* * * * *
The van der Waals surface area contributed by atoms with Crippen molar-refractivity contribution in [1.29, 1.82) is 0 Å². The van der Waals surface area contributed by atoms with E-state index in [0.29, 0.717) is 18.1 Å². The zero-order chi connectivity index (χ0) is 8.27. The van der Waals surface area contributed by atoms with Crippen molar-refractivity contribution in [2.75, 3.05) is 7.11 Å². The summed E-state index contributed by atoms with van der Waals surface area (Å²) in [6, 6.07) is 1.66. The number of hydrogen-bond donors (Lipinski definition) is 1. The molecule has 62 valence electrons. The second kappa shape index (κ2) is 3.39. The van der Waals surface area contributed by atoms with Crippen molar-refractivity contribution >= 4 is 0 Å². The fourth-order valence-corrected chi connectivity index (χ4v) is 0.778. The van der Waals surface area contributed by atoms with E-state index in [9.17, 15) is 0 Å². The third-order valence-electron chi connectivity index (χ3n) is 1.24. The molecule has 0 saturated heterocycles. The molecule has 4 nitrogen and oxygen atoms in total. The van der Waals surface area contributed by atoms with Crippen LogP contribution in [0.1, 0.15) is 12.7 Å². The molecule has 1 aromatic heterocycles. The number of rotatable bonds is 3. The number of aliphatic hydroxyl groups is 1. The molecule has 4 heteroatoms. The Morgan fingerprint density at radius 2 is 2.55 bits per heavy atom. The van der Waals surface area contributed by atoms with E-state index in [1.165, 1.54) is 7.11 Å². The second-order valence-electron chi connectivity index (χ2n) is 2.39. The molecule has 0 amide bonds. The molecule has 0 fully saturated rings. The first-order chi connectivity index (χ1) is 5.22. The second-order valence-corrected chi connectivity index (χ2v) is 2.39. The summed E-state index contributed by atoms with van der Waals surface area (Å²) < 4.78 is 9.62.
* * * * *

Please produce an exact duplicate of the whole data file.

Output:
The van der Waals surface area contributed by atoms with Crippen molar-refractivity contribution in [1.29, 1.82) is 0 Å². The van der Waals surface area contributed by atoms with E-state index in [0.29, 0.717) is 18.1 Å². The zero-order chi connectivity index (χ0) is 8.27. The van der Waals surface area contributed by atoms with Crippen molar-refractivity contribution in [2.75, 3.05) is 7.11 Å². The summed E-state index contributed by atoms with van der Waals surface area (Å²) in [6, 6.07) is 1.66. The number of hydrogen-bond donors (Lipinski definition) is 1. The molecule has 62 valence electrons. The second kappa shape index (κ2) is 3.39. The van der Waals surface area contributed by atoms with Crippen molar-refractivity contribution >= 4 is 0 Å². The fourth-order valence-corrected chi connectivity index (χ4v) is 0.778. The van der Waals surface area contributed by atoms with E-state index in [9.17, 15) is 0 Å². The third-order valence-electron chi connectivity index (χ3n) is 1.24. The molecule has 0 saturated heterocycles. The molecule has 4 nitrogen and oxygen atoms in total. The van der Waals surface area contributed by atoms with Crippen LogP contribution in [0.1, 0.15) is 12.7 Å². The molecule has 1 aromatic heterocycles. The number of rotatable bonds is 3. The number of aliphatic hydroxyl groups is 1. The molecule has 4 heteroatoms. The Morgan fingerprint density at radius 2 is 2.55 bits per heavy atom. The van der Waals surface area contributed by atoms with E-state index in [1.165, 1.54) is 7.11 Å². The second-order valence-electron chi connectivity index (χ2n) is 2.39. The molecule has 0 amide bonds. The molecule has 0 fully saturated rings. The first-order chi connectivity index (χ1) is 5.22. The second-order valence-corrected chi connectivity index (χ2v) is 2.39. The summed E-state index contributed by atoms with van der Waals surface area (Å²) < 4.78 is 9.62.